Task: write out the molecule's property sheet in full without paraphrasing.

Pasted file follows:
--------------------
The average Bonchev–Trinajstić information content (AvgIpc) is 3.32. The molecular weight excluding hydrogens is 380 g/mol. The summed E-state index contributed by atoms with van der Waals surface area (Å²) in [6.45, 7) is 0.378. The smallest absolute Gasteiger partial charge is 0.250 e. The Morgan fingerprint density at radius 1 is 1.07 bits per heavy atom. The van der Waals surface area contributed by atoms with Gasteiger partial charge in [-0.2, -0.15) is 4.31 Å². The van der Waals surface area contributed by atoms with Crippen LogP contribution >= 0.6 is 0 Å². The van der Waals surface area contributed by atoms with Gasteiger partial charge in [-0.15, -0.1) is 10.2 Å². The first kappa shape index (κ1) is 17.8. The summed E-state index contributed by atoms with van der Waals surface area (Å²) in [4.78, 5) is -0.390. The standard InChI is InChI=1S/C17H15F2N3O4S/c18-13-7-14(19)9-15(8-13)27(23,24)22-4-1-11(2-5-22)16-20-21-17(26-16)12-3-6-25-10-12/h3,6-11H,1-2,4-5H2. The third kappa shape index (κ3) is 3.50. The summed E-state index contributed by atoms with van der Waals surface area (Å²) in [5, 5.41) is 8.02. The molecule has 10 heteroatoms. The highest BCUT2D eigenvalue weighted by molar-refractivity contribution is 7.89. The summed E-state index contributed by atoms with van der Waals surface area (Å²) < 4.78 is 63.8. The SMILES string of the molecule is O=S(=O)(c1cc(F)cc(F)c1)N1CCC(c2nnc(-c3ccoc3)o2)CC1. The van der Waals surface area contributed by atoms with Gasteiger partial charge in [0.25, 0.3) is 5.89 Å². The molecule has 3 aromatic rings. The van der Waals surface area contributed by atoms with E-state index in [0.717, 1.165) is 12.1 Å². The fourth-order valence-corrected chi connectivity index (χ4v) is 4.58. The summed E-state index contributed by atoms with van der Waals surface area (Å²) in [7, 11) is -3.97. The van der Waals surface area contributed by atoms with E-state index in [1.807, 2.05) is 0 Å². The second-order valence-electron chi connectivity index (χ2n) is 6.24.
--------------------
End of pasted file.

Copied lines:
The average Bonchev–Trinajstić information content (AvgIpc) is 3.32. The molecular weight excluding hydrogens is 380 g/mol. The summed E-state index contributed by atoms with van der Waals surface area (Å²) in [6.45, 7) is 0.378. The smallest absolute Gasteiger partial charge is 0.250 e. The Morgan fingerprint density at radius 1 is 1.07 bits per heavy atom. The van der Waals surface area contributed by atoms with Gasteiger partial charge in [-0.2, -0.15) is 4.31 Å². The van der Waals surface area contributed by atoms with Crippen LogP contribution >= 0.6 is 0 Å². The van der Waals surface area contributed by atoms with Gasteiger partial charge in [-0.15, -0.1) is 10.2 Å². The first kappa shape index (κ1) is 17.8. The summed E-state index contributed by atoms with van der Waals surface area (Å²) in [4.78, 5) is -0.390. The standard InChI is InChI=1S/C17H15F2N3O4S/c18-13-7-14(19)9-15(8-13)27(23,24)22-4-1-11(2-5-22)16-20-21-17(26-16)12-3-6-25-10-12/h3,6-11H,1-2,4-5H2. The third kappa shape index (κ3) is 3.50. The summed E-state index contributed by atoms with van der Waals surface area (Å²) in [5, 5.41) is 8.02. The molecule has 10 heteroatoms. The highest BCUT2D eigenvalue weighted by molar-refractivity contribution is 7.89. The summed E-state index contributed by atoms with van der Waals surface area (Å²) < 4.78 is 63.8. The SMILES string of the molecule is O=S(=O)(c1cc(F)cc(F)c1)N1CCC(c2nnc(-c3ccoc3)o2)CC1. The van der Waals surface area contributed by atoms with Gasteiger partial charge in [0.25, 0.3) is 5.89 Å². The molecule has 3 aromatic rings. The van der Waals surface area contributed by atoms with E-state index in [0.717, 1.165) is 12.1 Å². The fourth-order valence-corrected chi connectivity index (χ4v) is 4.58. The summed E-state index contributed by atoms with van der Waals surface area (Å²) in [7, 11) is -3.97. The van der Waals surface area contributed by atoms with E-state index in [1.807, 2.05) is 0 Å². The second-order valence-electron chi connectivity index (χ2n) is 6.24.